Vinyl siding is by far the leader. Vinyl siding is attractive due to its combination of durability, color options, and low cost which make it attractive to the budget-conscious homeowner.
There are many different profiles of vinyl: horizontal and vertical panels, dutch lap, shakes, shingles, board n batten, beaded, and fish scales or scallops. Vinyl siding sits alone at the top and continues to be one of the best siding options available. Below are the pros and cons of vinyl siding:
- Vinyl siding is durable and typically is under warranty for 30-40 years after installation
- The color options of vinyl are endless, with hundreds of color palettes to choose from
- It is versatile and can be textured like wood without the disadvantages of decay or termites
- Simple and easy to clean, vinyl siding just needs a power hose and some water
- Wide range of quality of the vinyl materials, you can even get insulated vinyl if you live in colder climates to increase energy efficiency.
- Insulated vinyl siding has the potential to raise your energy efficiency R value from 2 – 5.5!
- Finally, vinyl siding in probably the cheapest option when upgrading your exterior siding
- Although it is water-resistant it is not waterproof. Poor installation can lead to water seeping behind the paneling which leads to mold and other issues
- It is known to warp and bend under extreme weather conditions of both heat & cold
- The color you choose is permanent. Unlike other siding that can be repainted different colors, vinyl siding color choice is here to stay.
- Compared to something like brick siding; hail, baseballs, tree limbs, etc … can leave dents and gashes in the side of your home.
Everyone likes wood, this type of siding can add a natural & beautiful exterior to your house. The changing colors and tones of wood instantly make a home feel warm and inviting. There are several species of wood to choose from such as: spruce, pine, fir, cedar, and redwood.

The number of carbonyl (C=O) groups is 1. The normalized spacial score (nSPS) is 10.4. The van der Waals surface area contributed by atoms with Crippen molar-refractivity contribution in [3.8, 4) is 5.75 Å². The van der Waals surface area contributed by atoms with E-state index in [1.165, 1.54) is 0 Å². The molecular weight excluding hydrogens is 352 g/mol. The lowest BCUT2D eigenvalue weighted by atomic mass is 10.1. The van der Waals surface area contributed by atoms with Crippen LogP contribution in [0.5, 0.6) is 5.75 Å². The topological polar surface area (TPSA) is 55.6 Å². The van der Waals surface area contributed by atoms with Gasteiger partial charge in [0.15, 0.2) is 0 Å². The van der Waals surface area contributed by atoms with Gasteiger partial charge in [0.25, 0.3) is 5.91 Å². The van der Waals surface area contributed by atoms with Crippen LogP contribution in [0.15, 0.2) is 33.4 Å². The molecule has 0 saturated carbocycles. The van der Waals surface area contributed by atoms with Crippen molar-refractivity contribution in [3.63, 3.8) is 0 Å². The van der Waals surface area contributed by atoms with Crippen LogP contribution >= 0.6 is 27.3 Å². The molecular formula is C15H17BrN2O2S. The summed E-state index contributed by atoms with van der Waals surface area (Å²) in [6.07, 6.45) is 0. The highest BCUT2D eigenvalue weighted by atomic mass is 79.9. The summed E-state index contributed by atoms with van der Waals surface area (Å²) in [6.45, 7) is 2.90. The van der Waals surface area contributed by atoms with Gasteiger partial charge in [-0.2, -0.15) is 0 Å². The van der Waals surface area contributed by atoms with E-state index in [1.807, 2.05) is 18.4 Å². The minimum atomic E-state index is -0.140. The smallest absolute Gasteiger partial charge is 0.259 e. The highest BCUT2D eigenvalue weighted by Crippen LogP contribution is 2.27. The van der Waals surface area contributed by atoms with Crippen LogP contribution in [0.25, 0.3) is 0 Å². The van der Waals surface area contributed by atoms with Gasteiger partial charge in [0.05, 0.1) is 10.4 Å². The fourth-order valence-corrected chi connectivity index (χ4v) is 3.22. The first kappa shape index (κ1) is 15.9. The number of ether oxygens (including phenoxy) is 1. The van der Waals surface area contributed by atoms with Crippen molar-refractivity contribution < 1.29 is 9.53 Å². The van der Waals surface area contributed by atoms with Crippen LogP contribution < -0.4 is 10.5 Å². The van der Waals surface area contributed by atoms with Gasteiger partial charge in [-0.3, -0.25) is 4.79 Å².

Apart from the kind of wood you choose you will also have the choice of 4 different profiles: bevel (clapboard), shakes or shingles, board and batten, or engineered wood. This type of siding is particularly dominant in the west, and continues to be a top choice for homeowners with its classic & timeless look. Below are the pros and cons of wood siding:
- Wood has the advantage of being easily replaced in small quantities if damaged. Other types of siding have to replace whole panels and sides
- No question this is the most green siding you can find on the market.
- Wood can be stained and painted in limitless colors, there are no bounds
- Wood siding has a higher R-Value than most of ~.8 making it more energy efficient
- It’s lightweight feature makes it faster and easier to be installed. Reducing overall labor cost and time
- Can be stained/painted limitless colors, but this also is a drawback. It must be maintained
- Damage to wood can come from insects or water. Termites and other wood eating insects can wreak havoc on a home with wood siding
- The cost of maintenance adds up: stained every 2-3 years, and repainted every 4-5 years
- It’s not fire resistant which can play a factor in dry climate areas
On the heels of vinyl siding, another popular siding option is fiber cement. This is a mixture of wood fibers, sand, and cement. It is built to mimic the look and feel of natural wood siding, with less hassle of maintenance, insects, and cost.
The most popular brand of fiber cement is James Hardie Siding Manufacturer from Australia. The interest of this type of siding has risen dramatically due to its durability and low-cost wood alternative. Fiber cement is often compared to vinyl. PROS
- Get the look and feel of real wood without the high cost or susceptibility to wood insects
- Fiber cement is extremely fire resistant with a class 1A fire rating
- Not prone to rot or decay like wood as well as resistant to salty air for coastal areas
- Easy to maintain and is guaranteed up front for 15 years not to fade or chip
- Very versatile in its finish and texture offering many design and color options such as brick and stone textures
- For DIY (self installation) the material is quite heavy requiring 2 people as well as special cutting tools
- More costly than its synthetic cousin vinyl siding by 2-3 times as much.
- Although not as often as wood, it does have to be repainted every 12-15 years.
- Color is not all the way through the product like vinyl, so touch ups will be required for chips and damage
Send a request for quote or for more information